Colorado State club sports: Meet the snowboarding team

Anna von

As temperatures drop in Northern Colorado, the Colorado State University snowboard team is ramping up for the winter season. Since its humble beginnings, the team has gone from eight to over 50 members over only 15 years.

Although the team officers change yearly, the team’s primary focus has always been the same: foster a welcoming community for snowboarders who attend CSU. Rather than training for competitions, practices are offered to allow riders to achieve their personal goals.

Ad

“When we’re considering terrain park aspects of it, we have such a wide range of how people are in the park,” CSU snowboard team Officer Lexi Thomas said. “We have people that can throw ridiculous pro-style tricks, and we have riders that are just learning how to get into it.”

With a sport as expensive as snowboarding, one might ask how the team is funded. Team activities, including weekly practices, team trips and social events, are funded by team dues. After joining the team, each member must pay a due of $300 their first year and a reduced price every year after.

Additionally, most members buy an Ikon Pass, which includes access to the three practice locations: Copper, Eldora and Winter Park.

Every year, the team officers organize at least one big snowboarding trip. This year, the team is organizing a trip to Steamboat over winter break and to Revelstoke Mountain Resort in Canada over spring break; both locations are included in the Ikon Pass.

https://www.instagram.com/p/Bs83fpynNDJ/

“Funding for the trips is basically just based on team dues,” Thompson said. “For example, our winter break trip to Steamboat, we’re only charging our members $150. That includes a week of lodging and food at Steamboat, which is a very nice price.”

Along with access to discounted trips, officers expressed that joining the team has improved their riding abilities.

“I haven’t done too many of the big competitions,” CSU snowboard team President Jake Watkins said. “But I think just the nature of the team, where you’re riding with other members and being with other members and pushing each other to be better, is really what’s made me a lot better of a snowboarder.”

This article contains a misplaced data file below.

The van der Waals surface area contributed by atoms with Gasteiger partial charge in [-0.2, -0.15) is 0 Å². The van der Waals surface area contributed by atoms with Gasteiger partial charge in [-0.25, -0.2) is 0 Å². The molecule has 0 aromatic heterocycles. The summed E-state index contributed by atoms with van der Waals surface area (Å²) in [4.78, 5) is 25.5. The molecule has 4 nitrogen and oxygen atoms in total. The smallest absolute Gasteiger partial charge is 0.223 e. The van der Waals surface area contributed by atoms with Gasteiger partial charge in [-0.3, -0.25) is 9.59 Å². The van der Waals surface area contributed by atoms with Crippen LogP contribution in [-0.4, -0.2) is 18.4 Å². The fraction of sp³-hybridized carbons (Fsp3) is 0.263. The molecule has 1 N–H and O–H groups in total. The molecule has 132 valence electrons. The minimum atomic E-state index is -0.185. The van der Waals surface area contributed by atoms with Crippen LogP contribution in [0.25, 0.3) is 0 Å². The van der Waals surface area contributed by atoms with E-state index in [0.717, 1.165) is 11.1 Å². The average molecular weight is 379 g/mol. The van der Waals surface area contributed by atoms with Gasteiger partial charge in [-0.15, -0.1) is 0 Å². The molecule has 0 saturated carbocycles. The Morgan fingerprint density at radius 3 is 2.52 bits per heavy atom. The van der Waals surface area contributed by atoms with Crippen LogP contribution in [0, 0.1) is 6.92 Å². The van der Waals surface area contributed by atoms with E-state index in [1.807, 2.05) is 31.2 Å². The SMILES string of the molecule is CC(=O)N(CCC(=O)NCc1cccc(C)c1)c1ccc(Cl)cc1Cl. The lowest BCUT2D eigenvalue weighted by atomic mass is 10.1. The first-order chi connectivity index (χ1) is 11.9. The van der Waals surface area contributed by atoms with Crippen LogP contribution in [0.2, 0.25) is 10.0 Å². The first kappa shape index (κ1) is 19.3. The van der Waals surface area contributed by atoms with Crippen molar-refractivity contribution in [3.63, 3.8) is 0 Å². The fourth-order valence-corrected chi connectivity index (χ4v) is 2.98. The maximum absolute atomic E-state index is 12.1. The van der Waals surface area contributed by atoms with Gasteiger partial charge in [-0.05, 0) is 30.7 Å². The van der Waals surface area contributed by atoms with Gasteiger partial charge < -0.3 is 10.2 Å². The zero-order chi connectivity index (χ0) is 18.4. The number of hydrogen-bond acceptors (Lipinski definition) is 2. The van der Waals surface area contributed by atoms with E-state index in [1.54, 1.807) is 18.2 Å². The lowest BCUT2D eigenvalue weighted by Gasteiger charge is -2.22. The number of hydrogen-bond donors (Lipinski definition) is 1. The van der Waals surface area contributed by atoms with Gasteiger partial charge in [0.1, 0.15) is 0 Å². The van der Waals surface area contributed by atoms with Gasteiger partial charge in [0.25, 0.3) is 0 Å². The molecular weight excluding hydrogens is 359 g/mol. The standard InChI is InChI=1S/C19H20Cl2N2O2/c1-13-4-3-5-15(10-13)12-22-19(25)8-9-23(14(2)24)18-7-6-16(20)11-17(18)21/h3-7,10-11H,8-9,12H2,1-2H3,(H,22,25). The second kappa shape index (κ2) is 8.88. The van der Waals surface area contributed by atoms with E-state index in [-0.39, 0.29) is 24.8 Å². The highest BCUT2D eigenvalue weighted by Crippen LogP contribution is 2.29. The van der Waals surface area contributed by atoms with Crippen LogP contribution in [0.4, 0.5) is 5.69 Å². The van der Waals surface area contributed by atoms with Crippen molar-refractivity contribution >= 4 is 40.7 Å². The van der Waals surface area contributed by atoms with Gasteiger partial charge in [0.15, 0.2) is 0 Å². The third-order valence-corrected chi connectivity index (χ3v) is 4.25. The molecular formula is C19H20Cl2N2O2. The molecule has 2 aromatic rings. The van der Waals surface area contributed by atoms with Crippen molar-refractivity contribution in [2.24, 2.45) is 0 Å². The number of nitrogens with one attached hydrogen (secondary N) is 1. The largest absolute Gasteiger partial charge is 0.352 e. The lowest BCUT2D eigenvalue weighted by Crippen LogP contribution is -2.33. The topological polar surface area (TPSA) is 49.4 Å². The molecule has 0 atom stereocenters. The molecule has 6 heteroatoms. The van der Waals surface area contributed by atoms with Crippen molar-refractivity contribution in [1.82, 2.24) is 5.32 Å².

Skillful members, however, are not the only ones pushing the limits of the team. During practice, the team splits itself into three skill-based groups. Each group is designated a professional level coach: head coach Ian Smith, coach Nate Cordero or a third rotating guest coach.

“Coaches are really good about doing one-on-one time,” Watkins said. “If one person wants some one-on-one time, they’ll ride with them the whole day, if that’s what they want.”

Ad

Zach Thompson, who moved from St. Louis, Missouri, to Fort Collins to snowboard, expressed that he appreciates “just being able to ride with the coaches and talk to them about whatever,” whether it’s about snowboarding or asking them for advice.

https://www.instagram.com/p/B33BZJAAnJS/

Although all the coaches are capable of working with any skill level, head coach Ian Smith, who’s been leading the team since 2008, typically focuses on the beginner group to make sure those who are new to the team feel included and are allowed to progress into the higher groups.

Coach Nate Cordero, who met Smith working as a professional snowboarder for common sponsor CandyGrind, tends to focus on the intermediate group.

“I always say, you know, you, your snowboard and the mountain are like the Jedi, the lightsaber and the force,” Smith said. “You have to choose your line. And that’s what snowboarding is. So, if your line is not to be the gnarliest snowboarder, then don’t. As long as you’re having fun.”

This season, the third coach has ranged from a CSU graduate student to a professional rider. Depending on the practice location and the background of the guest coach, they tend to focus on the advanced group or help out with the beginners.

“Nothing’s really mandatory on the team,” Watkins said. “We don’t force people to show up; we don’t force people to do anything. It’s a very laid-back culture.”

“The atmosphere of the team, it’s just all good vibes,” Thompson said. “Everyone’s stoked.”

When Watkins and Thomas were asked what their favorite part of being on the team is, the two responded in unison: “We’re a family.” ­­­­­­­­

Anna von Pechmann can be reached at  sports@collegian.com or on Twitter @PechmannVon.